• You’re saying that you know who is Lord of time and space, controller of all things. It’s Him, not you.
  • You’re saying that you know that He is the best judge of what you can – and cannot – handle.
  • You’re are committing yourself to let him handle the thing – that he knows best what you can do.

It sounds rather humbling, doesn’t it? To whom would you trust such things, other than God Himself?

That your will be shaped by His will

How so? Consider the phrase, “your kingdom come.” How is this to happen?

  • First, by proclamation. Somebody has to tell others of the joy of Christ.
  • Next, by making disciples – both evangelization and discipleship. (Which is what we’re doing here).
  • Finally – by our example. Those who see us are drawn to the kingdom – while we are drawn closer in.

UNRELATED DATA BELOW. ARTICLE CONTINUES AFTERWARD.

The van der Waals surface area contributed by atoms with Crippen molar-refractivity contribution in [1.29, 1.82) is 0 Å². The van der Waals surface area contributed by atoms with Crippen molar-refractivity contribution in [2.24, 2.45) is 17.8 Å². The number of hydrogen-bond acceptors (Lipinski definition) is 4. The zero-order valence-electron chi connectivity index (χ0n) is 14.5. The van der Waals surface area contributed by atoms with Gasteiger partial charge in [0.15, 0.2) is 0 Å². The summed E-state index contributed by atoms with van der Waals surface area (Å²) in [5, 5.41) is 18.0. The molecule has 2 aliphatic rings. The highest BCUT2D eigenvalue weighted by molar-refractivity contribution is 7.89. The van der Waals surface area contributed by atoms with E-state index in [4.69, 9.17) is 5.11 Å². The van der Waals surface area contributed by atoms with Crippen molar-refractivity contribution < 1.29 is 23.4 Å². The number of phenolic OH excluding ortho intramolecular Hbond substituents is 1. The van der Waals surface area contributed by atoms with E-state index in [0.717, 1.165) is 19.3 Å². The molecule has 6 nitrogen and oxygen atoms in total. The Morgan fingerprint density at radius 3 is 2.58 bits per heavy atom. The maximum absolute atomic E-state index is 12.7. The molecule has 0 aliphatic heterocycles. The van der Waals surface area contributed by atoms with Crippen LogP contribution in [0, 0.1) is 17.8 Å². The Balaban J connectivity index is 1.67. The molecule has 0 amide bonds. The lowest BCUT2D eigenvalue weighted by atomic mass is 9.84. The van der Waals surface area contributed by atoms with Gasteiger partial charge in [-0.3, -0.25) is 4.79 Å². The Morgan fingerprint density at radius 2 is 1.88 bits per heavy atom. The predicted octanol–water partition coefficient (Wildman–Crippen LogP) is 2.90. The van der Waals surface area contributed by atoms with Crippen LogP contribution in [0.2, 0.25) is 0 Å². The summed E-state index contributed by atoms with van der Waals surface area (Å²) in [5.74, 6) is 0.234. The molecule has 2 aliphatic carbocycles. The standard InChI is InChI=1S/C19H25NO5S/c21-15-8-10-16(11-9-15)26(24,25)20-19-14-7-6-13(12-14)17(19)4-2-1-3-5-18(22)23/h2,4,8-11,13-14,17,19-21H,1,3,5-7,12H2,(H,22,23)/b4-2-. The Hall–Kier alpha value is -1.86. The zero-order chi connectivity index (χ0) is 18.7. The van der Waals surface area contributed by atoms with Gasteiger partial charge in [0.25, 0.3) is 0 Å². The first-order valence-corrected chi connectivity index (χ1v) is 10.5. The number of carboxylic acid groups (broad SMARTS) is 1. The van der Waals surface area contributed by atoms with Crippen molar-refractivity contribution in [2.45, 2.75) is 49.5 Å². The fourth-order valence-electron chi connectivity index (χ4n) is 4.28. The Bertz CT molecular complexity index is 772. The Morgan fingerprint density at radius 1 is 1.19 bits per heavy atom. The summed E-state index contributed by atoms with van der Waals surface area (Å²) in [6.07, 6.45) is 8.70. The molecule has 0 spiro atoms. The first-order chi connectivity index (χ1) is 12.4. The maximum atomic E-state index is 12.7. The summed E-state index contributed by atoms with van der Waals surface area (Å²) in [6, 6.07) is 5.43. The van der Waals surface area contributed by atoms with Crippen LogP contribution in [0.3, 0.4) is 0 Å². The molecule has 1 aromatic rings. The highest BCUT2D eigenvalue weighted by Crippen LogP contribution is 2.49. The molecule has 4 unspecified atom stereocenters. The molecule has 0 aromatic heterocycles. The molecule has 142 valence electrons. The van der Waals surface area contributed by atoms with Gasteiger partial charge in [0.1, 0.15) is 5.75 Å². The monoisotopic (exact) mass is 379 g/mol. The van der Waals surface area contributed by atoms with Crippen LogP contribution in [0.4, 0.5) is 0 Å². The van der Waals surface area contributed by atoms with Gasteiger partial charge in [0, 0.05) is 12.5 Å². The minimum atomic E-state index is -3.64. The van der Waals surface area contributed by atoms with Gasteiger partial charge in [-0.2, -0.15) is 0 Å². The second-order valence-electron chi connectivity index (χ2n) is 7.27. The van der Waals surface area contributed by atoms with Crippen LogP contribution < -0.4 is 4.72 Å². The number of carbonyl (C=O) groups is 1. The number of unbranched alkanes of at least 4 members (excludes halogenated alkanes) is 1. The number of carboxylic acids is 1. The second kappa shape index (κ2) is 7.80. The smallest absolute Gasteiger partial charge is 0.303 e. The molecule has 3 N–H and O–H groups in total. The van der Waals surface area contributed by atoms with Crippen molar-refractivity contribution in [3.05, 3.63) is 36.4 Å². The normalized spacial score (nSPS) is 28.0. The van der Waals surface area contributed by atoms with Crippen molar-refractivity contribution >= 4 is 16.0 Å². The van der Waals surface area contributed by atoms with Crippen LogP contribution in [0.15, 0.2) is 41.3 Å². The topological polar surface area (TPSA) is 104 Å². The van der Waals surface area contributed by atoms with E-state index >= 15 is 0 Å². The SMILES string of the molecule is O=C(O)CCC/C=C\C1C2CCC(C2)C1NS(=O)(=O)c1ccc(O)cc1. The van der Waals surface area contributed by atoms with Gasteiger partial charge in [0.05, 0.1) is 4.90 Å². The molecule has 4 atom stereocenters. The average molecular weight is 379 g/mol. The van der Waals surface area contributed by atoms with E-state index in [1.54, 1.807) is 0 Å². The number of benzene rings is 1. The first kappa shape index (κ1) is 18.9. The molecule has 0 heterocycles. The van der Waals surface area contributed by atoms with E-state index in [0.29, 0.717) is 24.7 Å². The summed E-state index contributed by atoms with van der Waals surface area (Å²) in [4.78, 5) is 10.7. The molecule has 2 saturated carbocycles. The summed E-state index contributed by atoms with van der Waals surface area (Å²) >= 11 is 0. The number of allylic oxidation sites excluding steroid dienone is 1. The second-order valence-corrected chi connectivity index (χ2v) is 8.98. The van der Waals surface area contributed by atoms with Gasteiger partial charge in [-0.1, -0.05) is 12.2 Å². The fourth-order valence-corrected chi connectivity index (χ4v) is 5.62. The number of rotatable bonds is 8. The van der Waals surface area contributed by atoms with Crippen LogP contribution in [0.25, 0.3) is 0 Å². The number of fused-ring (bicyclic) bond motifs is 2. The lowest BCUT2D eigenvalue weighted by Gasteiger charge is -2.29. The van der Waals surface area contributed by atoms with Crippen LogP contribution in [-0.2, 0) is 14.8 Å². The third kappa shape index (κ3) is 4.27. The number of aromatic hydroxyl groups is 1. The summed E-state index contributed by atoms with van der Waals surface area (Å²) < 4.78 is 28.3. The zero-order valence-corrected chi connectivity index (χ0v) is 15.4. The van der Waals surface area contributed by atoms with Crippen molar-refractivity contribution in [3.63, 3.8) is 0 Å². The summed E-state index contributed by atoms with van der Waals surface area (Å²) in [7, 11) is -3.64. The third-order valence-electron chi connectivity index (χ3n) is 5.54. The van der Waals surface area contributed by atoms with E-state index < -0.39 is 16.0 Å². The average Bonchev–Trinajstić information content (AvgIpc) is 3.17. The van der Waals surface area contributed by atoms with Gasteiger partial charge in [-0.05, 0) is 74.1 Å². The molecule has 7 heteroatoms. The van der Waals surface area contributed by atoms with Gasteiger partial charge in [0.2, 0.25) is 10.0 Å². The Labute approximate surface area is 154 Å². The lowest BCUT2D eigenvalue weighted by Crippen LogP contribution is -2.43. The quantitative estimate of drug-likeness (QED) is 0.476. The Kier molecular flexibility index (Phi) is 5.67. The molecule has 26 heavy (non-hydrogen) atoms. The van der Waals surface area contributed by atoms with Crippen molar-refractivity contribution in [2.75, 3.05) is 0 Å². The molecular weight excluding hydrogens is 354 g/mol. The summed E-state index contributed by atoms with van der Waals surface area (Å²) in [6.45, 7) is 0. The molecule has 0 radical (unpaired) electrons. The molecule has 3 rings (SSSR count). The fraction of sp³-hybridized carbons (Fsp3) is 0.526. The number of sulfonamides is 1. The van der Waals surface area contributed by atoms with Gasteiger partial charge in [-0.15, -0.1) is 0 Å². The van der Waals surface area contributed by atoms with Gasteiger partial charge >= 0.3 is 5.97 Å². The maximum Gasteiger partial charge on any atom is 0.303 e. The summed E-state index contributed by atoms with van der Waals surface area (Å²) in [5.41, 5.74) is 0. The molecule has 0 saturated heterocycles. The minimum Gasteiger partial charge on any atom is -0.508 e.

Your will be done

This is really simple. Give up. Recognize that you have placed Him in charge of your life. He will work all things together for the good of those who love Him – if they will let Him.

The hard part – persistence

All this sounds good on a Sunday morning – but what about Monday? Can we really keep this up? There are lots of good reasons for cultivating the habit of persistence in prayer; here are three:

  • As your mother said, it will develop character. You will learn not to give up so easily.
  • By simple repetition, you train your desires to conform to his will. This is an excellent way to stay out of trouble.
  • Greatest of all is this: as you persist in prayer, you open your heart to his leading, each and every day. He can then be persistent with you.